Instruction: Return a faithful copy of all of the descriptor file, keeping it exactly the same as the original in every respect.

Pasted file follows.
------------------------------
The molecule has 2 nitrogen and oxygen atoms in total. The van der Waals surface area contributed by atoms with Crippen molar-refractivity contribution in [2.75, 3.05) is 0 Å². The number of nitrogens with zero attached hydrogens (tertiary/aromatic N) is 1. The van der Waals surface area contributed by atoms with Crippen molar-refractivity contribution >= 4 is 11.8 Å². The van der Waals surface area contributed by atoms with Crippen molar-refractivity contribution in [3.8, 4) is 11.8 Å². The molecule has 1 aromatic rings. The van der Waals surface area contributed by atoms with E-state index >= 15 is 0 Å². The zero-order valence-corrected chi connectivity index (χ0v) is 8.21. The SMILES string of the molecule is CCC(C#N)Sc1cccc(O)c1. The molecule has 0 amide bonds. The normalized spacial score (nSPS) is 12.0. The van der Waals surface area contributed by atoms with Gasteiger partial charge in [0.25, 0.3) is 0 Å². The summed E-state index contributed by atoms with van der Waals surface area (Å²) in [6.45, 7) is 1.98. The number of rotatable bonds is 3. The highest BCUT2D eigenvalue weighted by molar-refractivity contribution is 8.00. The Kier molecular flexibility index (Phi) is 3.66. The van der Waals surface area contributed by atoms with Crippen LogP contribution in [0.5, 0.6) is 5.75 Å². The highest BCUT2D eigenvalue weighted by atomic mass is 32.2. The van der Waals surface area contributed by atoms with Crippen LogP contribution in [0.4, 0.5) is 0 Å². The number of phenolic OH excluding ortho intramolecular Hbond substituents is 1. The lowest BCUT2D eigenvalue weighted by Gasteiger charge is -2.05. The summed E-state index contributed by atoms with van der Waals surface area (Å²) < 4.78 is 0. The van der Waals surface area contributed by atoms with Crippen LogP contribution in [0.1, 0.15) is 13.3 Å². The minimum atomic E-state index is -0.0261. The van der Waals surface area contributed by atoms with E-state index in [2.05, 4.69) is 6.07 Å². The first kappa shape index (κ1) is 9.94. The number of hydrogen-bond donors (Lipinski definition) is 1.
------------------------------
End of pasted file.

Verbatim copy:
The molecule has 2 nitrogen and oxygen atoms in total. The van der Waals surface area contributed by atoms with Crippen molar-refractivity contribution in [2.75, 3.05) is 0 Å². The number of nitrogens with zero attached hydrogens (tertiary/aromatic N) is 1. The van der Waals surface area contributed by atoms with Crippen molar-refractivity contribution >= 4 is 11.8 Å². The van der Waals surface area contributed by atoms with Crippen molar-refractivity contribution in [3.8, 4) is 11.8 Å². The molecule has 1 aromatic rings. The van der Waals surface area contributed by atoms with E-state index >= 15 is 0 Å². The zero-order valence-corrected chi connectivity index (χ0v) is 8.21. The SMILES string of the molecule is CCC(C#N)Sc1cccc(O)c1. The molecule has 0 amide bonds. The normalized spacial score (nSPS) is 12.0. The van der Waals surface area contributed by atoms with Gasteiger partial charge in [0.25, 0.3) is 0 Å². The summed E-state index contributed by atoms with van der Waals surface area (Å²) in [6.45, 7) is 1.98. The number of rotatable bonds is 3. The highest BCUT2D eigenvalue weighted by molar-refractivity contribution is 8.00. The Kier molecular flexibility index (Phi) is 3.66. The van der Waals surface area contributed by atoms with Crippen LogP contribution in [0.5, 0.6) is 5.75 Å². The highest BCUT2D eigenvalue weighted by atomic mass is 32.2. The van der Waals surface area contributed by atoms with Crippen LogP contribution in [0.4, 0.5) is 0 Å². The number of phenolic OH excluding ortho intramolecular Hbond substituents is 1. The lowest BCUT2D eigenvalue weighted by Gasteiger charge is -2.05. The summed E-state index contributed by atoms with van der Waals surface area (Å²) < 4.78 is 0. The van der Waals surface area contributed by atoms with Crippen LogP contribution in [0.1, 0.15) is 13.3 Å². The minimum atomic E-state index is -0.0261. The van der Waals surface area contributed by atoms with E-state index in [2.05, 4.69) is 6.07 Å². The first kappa shape index (κ1) is 9.94. The number of hydrogen-bond donors (Lipinski definition) is 1.